Using the Mouse to Edit in Excel.
Does Excel sometimes seem to have a mind of its own? You want to highlight cells and all of a sudden their contents move. Welcome to Excel’s useful, but sometimes frustrating “autofill” and “drag-and-drop” features.
The secret is to know that there are three different icons that can appear as you move your mouse over a worksheet. Once you understand what each means and how to get the one you want, you are in control. The icons and their related actions are shown above.
Mouse position determines which icon appears and thus what mode you are in. The drawing at the left shows the positions and icons.
Select Cells. To select cells, perhaps to format or copy them, just put your mouse anywhere on the center of a cell. The thick white cross icon appears. Press the mouse button while you drag the mouse across the cells you want to select. Release the mouse button and the cells are selected.
Move or Copy Cell Contents. Drag-and-drop lets you move or copy cell contents with the mouse instead of Cut/Copy and Paste. To do this, put the mouse anywhere on the border of a selection except the lower right corner. The mouse icon turns into a pointer. Press the mouse button and drag the mouse to where you want to move the contents. Release the mouse button and the selected contents are moved.
Tip. If you press and hold the “Control” (PC) or “Command” (Mac) key while dragging, you copy the selected contents rather than move them. Be sure you release the mouse button before you release the “Control” or “Command” key.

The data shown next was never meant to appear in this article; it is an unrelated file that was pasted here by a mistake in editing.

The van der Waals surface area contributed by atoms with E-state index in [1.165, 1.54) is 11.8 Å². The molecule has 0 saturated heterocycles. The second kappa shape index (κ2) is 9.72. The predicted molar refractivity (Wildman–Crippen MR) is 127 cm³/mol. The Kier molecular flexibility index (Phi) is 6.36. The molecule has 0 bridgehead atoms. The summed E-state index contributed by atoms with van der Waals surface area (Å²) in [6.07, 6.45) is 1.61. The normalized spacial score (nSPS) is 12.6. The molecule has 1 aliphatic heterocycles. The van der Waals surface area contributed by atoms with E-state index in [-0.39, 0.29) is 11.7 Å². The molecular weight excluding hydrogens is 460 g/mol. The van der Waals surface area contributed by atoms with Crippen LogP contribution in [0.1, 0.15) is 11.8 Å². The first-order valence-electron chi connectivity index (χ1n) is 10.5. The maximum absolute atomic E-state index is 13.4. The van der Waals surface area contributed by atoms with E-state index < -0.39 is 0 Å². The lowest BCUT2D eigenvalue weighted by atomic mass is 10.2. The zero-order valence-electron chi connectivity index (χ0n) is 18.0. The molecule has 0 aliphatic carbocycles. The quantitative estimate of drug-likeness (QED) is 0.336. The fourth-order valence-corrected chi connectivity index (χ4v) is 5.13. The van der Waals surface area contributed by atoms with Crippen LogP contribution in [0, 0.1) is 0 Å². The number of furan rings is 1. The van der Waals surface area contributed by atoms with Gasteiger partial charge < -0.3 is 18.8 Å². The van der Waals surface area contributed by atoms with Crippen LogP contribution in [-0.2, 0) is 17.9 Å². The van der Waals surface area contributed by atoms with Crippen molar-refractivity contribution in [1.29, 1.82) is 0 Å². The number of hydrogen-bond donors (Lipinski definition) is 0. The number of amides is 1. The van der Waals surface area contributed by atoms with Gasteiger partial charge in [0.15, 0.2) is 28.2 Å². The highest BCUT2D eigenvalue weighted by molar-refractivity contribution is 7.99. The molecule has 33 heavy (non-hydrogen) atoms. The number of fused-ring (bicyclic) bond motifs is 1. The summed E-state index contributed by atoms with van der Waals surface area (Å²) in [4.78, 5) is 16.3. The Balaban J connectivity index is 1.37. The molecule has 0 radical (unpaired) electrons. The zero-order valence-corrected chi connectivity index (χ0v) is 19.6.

Auto Fill. Auto fill lets you fill cells with a series by moving the mouse. Simply enter the item you want to copy, move the mouse to the auto fill handle (lower right corner), drag the mouse across the cells you want to fill, and the series appears when you release the mouse.
For text and numbers the series simply copies the entry you begin with. But if that entry is a date, such as the month January in the example on the right, it automatically is incremented. For dates the series advances forward (e.g., January, February …) if you move the mouse down or to the right; backward if you move it up or to the left.
To create a custom number or date series, simply enter the first two values and select them. Excel treats them as a sample of the series you want. For example, to create a series 5, 10, 15 …, enter 5 and 10 in adjoining cells, select them and then AutoFill. For a custom date series, enter the first two dates. Thus the sample 8/5/2013 and 8/12/2013 creates a series continuing 8/19/2013, 8/26/2013 ….
Turn It Off. If you don’t like these features it is easy to turn them off. Just go to “Options” (“Preferences” on a Mac), locate “Editing” and remove the check mark next to “Enable fill handle and cell drag-and-drop.”
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